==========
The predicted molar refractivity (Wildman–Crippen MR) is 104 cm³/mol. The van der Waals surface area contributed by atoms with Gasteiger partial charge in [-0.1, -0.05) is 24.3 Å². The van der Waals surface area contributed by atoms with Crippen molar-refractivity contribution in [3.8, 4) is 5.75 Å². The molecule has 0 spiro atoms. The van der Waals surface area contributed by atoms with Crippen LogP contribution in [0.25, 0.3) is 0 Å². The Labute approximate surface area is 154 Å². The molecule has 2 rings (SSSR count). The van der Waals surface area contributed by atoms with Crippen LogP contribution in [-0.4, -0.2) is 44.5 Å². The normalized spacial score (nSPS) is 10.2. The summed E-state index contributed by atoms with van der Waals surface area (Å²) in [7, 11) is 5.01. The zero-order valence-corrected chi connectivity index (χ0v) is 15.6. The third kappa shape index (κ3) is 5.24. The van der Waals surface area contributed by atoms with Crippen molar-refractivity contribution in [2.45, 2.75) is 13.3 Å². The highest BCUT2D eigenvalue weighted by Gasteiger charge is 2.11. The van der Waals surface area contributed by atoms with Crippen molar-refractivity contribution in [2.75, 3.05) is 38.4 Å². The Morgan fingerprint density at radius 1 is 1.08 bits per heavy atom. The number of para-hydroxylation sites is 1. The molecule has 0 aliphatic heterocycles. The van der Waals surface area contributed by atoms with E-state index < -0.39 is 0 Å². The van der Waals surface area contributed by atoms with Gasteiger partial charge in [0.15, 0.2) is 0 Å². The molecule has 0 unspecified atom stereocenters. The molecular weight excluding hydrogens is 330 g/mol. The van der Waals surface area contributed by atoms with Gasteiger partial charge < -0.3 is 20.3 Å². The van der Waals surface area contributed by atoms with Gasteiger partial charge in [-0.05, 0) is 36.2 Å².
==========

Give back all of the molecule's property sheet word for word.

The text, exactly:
The predicted molar refractivity (Wildman–Crippen MR) is 104 cm³/mol. The van der Waals surface area contributed by atoms with Gasteiger partial charge in [-0.1, -0.05) is 24.3 Å². The van der Waals surface area contributed by atoms with Crippen molar-refractivity contribution in [3.8, 4) is 5.75 Å². The molecule has 0 spiro atoms. The van der Waals surface area contributed by atoms with Crippen LogP contribution in [0.25, 0.3) is 0 Å². The Labute approximate surface area is 154 Å². The molecule has 2 rings (SSSR count). The van der Waals surface area contributed by atoms with Crippen LogP contribution in [-0.4, -0.2) is 44.5 Å². The normalized spacial score (nSPS) is 10.2. The summed E-state index contributed by atoms with van der Waals surface area (Å²) in [7, 11) is 5.01. The zero-order valence-corrected chi connectivity index (χ0v) is 15.6. The third kappa shape index (κ3) is 5.24. The van der Waals surface area contributed by atoms with Crippen molar-refractivity contribution in [2.45, 2.75) is 13.3 Å². The highest BCUT2D eigenvalue weighted by Gasteiger charge is 2.11. The van der Waals surface area contributed by atoms with Crippen molar-refractivity contribution in [2.75, 3.05) is 38.4 Å². The Morgan fingerprint density at radius 1 is 1.08 bits per heavy atom. The number of para-hydroxylation sites is 1. The molecule has 0 aliphatic heterocycles. The van der Waals surface area contributed by atoms with E-state index < -0.39 is 0 Å². The van der Waals surface area contributed by atoms with Gasteiger partial charge in [0.15, 0.2) is 0 Å². The molecule has 0 unspecified atom stereocenters. The molecular weight excluding hydrogens is 330 g/mol. The van der Waals surface area contributed by atoms with Gasteiger partial charge < -0.3 is 20.3 Å². The van der Waals surface area contributed by atoms with Gasteiger partial charge in [-0.05, 0) is 36.2 Å².